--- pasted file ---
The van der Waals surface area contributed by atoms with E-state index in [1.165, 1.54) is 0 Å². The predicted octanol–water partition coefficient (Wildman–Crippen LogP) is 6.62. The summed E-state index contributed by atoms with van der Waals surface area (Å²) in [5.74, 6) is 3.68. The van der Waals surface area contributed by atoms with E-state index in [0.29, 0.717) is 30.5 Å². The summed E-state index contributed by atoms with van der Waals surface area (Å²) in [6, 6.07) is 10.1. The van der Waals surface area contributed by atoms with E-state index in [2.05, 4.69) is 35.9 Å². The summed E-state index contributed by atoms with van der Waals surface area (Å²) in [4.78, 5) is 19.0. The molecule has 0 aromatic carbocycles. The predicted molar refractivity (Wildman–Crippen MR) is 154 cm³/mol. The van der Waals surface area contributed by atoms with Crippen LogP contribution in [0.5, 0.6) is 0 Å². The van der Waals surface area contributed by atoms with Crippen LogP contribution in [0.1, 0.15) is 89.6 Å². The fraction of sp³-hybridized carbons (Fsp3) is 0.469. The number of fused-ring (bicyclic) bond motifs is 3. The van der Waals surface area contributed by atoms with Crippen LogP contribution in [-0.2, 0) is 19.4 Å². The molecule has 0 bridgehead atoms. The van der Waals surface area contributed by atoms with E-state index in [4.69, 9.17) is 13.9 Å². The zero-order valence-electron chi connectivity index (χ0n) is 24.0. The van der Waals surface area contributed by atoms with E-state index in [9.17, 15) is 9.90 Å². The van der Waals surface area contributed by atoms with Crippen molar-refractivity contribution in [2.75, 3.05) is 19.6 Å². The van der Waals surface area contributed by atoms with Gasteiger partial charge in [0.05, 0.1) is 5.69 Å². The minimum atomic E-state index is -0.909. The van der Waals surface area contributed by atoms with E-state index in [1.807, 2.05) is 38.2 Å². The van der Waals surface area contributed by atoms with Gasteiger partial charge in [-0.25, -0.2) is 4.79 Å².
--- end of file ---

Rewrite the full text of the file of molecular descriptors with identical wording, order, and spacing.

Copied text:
The van der Waals surface area contributed by atoms with E-state index in [1.165, 1.54) is 0 Å². The predicted octanol–water partition coefficient (Wildman–Crippen LogP) is 6.62. The summed E-state index contributed by atoms with van der Waals surface area (Å²) in [5.74, 6) is 3.68. The van der Waals surface area contributed by atoms with E-state index in [0.29, 0.717) is 30.5 Å². The summed E-state index contributed by atoms with van der Waals surface area (Å²) in [6, 6.07) is 10.1. The van der Waals surface area contributed by atoms with E-state index in [2.05, 4.69) is 35.9 Å². The summed E-state index contributed by atoms with van der Waals surface area (Å²) in [4.78, 5) is 19.0. The molecule has 0 aromatic carbocycles. The predicted molar refractivity (Wildman–Crippen MR) is 154 cm³/mol. The van der Waals surface area contributed by atoms with Crippen LogP contribution in [0.5, 0.6) is 0 Å². The van der Waals surface area contributed by atoms with Crippen LogP contribution in [0.1, 0.15) is 89.6 Å². The fraction of sp³-hybridized carbons (Fsp3) is 0.469. The number of fused-ring (bicyclic) bond motifs is 3. The van der Waals surface area contributed by atoms with Crippen LogP contribution in [-0.2, 0) is 19.4 Å². The molecule has 0 bridgehead atoms. The van der Waals surface area contributed by atoms with E-state index in [4.69, 9.17) is 13.9 Å². The zero-order valence-electron chi connectivity index (χ0n) is 24.0. The van der Waals surface area contributed by atoms with E-state index in [9.17, 15) is 9.90 Å². The van der Waals surface area contributed by atoms with Crippen molar-refractivity contribution in [2.75, 3.05) is 19.6 Å². The van der Waals surface area contributed by atoms with Gasteiger partial charge in [0.05, 0.1) is 5.69 Å². The minimum atomic E-state index is -0.909. The van der Waals surface area contributed by atoms with E-state index in [1.807, 2.05) is 38.2 Å². The van der Waals surface area contributed by atoms with Gasteiger partial charge in [-0.25, -0.2) is 4.79 Å².